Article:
The Purdy Polynomial hash algorithm was developed for the ARPANET to protect passwords in 1971 at the request of Roberts.
In 1973, Roberts left ARPA to join BBN's effort to commercialize the nascent packet-switching technology in the form of Telenet, the first FCC-licensed public data network in the United States. He served as its CEO from 1973 to 1980. Roberts joined the international effort to standardize a protocol for packet switching based on virtual circuits shortly before it was finalized. Telenet converted to the X.25 protocol, which was adopted by PTTs across North America and Europe for public data networks in the mid-late 1970s. Roberts promoted this approach over the datagram approach in TCP/IP being pursued by ARPA, which he described as "oversold" in 1978.
In 1983 he joined DHL Corporation as President. At the time, he predicted bandwidths would go down driven by voice compression technology.
He was CEO of NetExpress, an Asynchronous Transfer Mode (ATM) equipment company, from 1983 to 1993. Roberts was president of ATM Systems from 1993 to 1998. He was chairman and CTO of Caspian Networks, but left in early 2004; Caspian ceased operation in late 2006.
As of 2011, Roberts was the founder and chairman of Anagran Inc. Anagran continues work in the same area as Caspian: IP flow management with improved quality of service for the Internet.
Since September 2012, he was CEO of Netmax in Redwood City, California.
Roberts married and divorced four times. At the time of his death, his partner was physician Tedde Rinker. Roberts died at his California home from a heart attack on December 26, 2018.
Awards and honors
- IEEE Harry H. Goode Memorial Award (1976 ), "In recognition of his contributions to the architectural design of computer-communication systems, his leadership in creating a fertile research environment leading to advances in computer and satellite communications techniques, his role in the establishment of standard international communication protocols and procedures, and his accomplishments in development and demonstration of packet switching technology and the ensuing networks which grew out of this work."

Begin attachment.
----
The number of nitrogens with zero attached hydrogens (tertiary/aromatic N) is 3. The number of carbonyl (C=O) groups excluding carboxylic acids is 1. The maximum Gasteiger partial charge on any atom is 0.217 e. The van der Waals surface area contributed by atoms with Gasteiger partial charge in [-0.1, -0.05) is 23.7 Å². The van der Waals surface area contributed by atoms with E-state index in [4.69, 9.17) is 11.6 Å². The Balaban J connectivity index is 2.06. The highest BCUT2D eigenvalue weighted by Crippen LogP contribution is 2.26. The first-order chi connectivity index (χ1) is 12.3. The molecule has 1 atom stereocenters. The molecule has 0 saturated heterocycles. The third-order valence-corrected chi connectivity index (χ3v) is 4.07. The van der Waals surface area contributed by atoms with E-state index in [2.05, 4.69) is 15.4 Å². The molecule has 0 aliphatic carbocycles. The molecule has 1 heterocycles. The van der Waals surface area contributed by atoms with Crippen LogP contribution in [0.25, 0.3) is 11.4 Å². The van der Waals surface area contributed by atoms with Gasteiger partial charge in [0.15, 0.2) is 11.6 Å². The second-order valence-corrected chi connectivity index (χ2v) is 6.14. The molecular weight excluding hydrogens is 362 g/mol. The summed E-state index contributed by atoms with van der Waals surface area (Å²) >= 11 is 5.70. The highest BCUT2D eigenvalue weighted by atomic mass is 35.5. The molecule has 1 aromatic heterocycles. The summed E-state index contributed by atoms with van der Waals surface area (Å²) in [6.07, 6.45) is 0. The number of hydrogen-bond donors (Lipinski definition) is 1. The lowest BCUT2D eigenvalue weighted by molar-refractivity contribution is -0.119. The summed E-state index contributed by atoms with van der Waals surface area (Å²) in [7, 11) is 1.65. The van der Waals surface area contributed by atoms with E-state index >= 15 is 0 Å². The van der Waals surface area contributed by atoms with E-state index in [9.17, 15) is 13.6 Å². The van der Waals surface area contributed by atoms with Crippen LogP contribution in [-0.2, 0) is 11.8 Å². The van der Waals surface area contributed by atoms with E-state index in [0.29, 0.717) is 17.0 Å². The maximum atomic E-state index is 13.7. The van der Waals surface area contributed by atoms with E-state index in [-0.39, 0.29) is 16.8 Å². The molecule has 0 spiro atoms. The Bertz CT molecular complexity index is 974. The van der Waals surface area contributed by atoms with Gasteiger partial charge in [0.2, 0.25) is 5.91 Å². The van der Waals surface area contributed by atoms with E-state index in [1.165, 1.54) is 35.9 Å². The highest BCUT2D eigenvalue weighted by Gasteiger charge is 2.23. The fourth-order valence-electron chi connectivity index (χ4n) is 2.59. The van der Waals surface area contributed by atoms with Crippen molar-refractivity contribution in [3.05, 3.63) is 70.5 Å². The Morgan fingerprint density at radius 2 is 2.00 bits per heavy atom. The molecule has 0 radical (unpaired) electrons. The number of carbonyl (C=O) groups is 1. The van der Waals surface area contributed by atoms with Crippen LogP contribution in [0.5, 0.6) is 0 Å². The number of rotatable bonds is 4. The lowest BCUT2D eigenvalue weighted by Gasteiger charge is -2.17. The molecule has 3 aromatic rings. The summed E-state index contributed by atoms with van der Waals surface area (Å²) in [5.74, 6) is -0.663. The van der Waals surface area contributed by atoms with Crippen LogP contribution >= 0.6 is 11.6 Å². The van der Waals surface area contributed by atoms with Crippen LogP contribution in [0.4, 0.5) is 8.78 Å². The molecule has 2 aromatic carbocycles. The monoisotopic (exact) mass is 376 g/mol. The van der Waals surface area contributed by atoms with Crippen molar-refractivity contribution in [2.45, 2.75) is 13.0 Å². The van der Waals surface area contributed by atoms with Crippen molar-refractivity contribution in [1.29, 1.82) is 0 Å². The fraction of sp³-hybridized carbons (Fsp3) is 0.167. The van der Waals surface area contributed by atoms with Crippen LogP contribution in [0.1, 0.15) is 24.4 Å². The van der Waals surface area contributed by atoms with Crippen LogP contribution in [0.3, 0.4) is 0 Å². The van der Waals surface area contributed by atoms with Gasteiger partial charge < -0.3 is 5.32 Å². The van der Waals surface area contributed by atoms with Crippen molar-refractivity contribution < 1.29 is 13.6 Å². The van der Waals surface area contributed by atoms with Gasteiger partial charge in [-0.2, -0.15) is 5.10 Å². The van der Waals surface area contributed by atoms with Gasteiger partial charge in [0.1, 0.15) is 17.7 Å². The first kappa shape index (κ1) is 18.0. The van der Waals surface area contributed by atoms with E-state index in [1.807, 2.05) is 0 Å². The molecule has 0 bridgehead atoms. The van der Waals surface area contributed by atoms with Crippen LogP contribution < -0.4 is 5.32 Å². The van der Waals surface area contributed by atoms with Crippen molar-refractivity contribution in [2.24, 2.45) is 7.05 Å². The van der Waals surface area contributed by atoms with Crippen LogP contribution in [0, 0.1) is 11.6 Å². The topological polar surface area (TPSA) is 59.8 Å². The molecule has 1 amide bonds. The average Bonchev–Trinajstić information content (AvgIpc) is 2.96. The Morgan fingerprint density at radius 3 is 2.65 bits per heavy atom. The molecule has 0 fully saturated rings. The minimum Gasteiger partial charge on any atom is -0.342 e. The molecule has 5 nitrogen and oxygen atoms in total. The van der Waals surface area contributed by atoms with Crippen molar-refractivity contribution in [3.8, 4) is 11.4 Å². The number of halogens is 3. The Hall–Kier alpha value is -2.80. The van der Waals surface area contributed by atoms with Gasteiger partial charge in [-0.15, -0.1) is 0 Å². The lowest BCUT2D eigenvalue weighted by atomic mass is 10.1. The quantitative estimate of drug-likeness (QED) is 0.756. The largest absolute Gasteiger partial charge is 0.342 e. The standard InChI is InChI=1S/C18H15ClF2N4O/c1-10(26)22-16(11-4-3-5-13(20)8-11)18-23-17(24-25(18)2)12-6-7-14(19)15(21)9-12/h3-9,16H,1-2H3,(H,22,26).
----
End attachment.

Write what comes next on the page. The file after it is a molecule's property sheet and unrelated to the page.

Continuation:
- L.M. Ericsson Prize (1982) in Sweden
- Member, National Academy of Engineering (1978)
- Computer Design Hall of Fame Award (1982)
- IEEE W. Wallace McDowell Award (1990), "For architecting packet switching technology and bringing it into practical use by means of the ARPA network."
- Association for Computing Machinery SIGCOMM Award (1998), for "visionary contributions and advanced technology development of computer communication networks".
- IEEE Internet Award (2000) For "early, preeminent contributions in conceiving, analyzing and demonstrating packet-switching networks, the foundation technology of the Internet."
- International Engineering Consortium Fellow Award (2001)
- National Academy of Engineering Charles Stark Draper Prize (2001), "for the development of the Internet"
- Principe de Asturias Award 2002 in Spain "for designing and implementing a system that is changing the world by providing previously unthought of opportunities for social and scientific progress."
- NEC C&C Award (2005) in Japan "For Contributions to Establishing the Foundation of Today's Internet Technology through ... the Design and Development of ARPANET and Other Early Computer Networks that were Part of the Initial Internet."
- In 2012, Roberts was inducted into the Internet Hall of Fame by the Internet Society.